New Jersey Cultivation Cap Lifted

New Jersey removes limit on number of licensed cultivation operations in the state

by Paul Iacampo · April 20, 2023

New Jersey removes limit on number of licensed cultivation operations

As of February 22, 2023, New Jersey’s Cannabis Regulatory Commission amended the state’s cannabis regulations and eliminated the cap on licensed cultivation operations, on recommendation from its Permitting and Licensing Committee. The State had previously only issued 17 operations – 6 strictly for medical cultivation, and the other 11 for adult-use as well as medical – with a cap at 37 total licenses.

Regulators hope that lifting the cap will help boost the stagnating adult-use cannabis market in the state by allowing cultivators to expand their operation, leading to more access for medical cannabis patients and lower prices. The New Jersey Cannabis Regulatory Commission's decision is an effort to better address social equity issues in the cannabis industry. The state has opened new applications for different cannabis license classes and adjusted regulations to better prioritize diversity-owned businesses in the application review process.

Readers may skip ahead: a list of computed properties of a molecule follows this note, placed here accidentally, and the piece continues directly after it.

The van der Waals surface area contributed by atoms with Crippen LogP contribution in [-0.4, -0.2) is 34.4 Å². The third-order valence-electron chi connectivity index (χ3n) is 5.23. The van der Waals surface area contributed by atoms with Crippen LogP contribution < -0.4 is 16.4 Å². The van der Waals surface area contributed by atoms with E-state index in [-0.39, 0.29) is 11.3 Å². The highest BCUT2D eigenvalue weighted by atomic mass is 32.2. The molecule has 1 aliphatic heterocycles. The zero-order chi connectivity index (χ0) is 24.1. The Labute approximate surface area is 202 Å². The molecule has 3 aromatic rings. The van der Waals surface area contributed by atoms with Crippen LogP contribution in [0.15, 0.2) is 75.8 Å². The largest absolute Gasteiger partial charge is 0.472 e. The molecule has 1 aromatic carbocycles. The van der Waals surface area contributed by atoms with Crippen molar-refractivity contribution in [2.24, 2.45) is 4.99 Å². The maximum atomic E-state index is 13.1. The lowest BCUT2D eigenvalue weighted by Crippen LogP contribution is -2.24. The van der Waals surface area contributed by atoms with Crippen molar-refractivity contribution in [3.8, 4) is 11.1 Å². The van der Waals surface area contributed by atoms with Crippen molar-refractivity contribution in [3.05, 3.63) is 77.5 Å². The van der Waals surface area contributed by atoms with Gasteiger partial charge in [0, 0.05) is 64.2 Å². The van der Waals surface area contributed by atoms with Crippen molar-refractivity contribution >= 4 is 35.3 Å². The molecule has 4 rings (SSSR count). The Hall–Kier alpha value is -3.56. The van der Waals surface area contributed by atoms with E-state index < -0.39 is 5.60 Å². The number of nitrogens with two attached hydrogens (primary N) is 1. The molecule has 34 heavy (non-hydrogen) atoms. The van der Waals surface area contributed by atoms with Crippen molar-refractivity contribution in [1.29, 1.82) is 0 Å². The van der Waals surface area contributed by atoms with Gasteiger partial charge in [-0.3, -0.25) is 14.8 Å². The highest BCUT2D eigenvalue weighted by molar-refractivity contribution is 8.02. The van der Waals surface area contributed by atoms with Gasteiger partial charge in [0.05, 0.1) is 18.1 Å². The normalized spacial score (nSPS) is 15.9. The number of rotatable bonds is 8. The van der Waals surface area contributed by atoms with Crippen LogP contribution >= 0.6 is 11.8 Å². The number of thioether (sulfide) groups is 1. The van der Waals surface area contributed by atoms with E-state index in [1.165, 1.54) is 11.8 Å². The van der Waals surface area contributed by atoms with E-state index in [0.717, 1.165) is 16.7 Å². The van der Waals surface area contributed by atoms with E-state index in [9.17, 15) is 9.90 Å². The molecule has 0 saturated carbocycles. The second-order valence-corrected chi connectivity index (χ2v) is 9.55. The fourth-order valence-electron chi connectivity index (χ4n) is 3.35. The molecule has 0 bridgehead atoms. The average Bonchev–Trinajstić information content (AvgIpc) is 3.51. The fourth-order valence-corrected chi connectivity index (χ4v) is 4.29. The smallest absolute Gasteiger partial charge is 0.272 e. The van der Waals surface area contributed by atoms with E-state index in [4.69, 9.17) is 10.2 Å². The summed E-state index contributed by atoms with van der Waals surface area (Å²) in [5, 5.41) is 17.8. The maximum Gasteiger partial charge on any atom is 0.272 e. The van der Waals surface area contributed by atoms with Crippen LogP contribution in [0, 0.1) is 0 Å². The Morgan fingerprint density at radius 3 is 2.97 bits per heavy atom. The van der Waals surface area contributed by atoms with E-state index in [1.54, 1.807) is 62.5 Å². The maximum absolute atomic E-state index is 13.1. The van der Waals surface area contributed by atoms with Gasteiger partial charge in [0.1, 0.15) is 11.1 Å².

More cannabis sales, more cannabis dispensaries

New Jersey’s current licensed cultivation canopy space is much less than the average in other states where cannabis is legal. More cultivation space means more product, and more product needs more distribution sites. Lifting cultivation gaps will hopefully boost license applications in the state, and a refined review process for priority applicants will ensure that new applications will be assessed efficiently, helping businesses get up and running more quickly. The CRC hopes that more dispensaries will increase competition and force prices down, while continuing to generate more cannabis tax revenue for New Jersey.

Weed delivery

New Jersey’s current licensed growing space totals just over 400,000 square feet, much less than the average in other states where cannabis is legal. By some estimates, New Jersey would need to boost their cultivation sites from 17 to over 800. The main source of the state’s cannabis revenue has come from multi-state operators who already had a foothold in the medical cannabis market; New Jersey’s recreational market needs to grow significantly to catch up.

Other roadblocks still stand in the way. A majority of the state’s municipalities have opted out of permitting cannabis businesses–shrinking the market for new dispensaries or cannabis delivery businesses. Real estate is expensive, and there will be intense competition for limited space. Add to this the continuing problem of raising the capital to purchase real estate without access to federally-regulated banks, in the acceptable zones, and it’s clear that entrepreneurs will continue to see challenges and potential in New Jersey’s still-developing adult-use cannabis market. All that being said, New Jersey is taking a step in the right direction to help boost the state cannabis industry, and related benefits.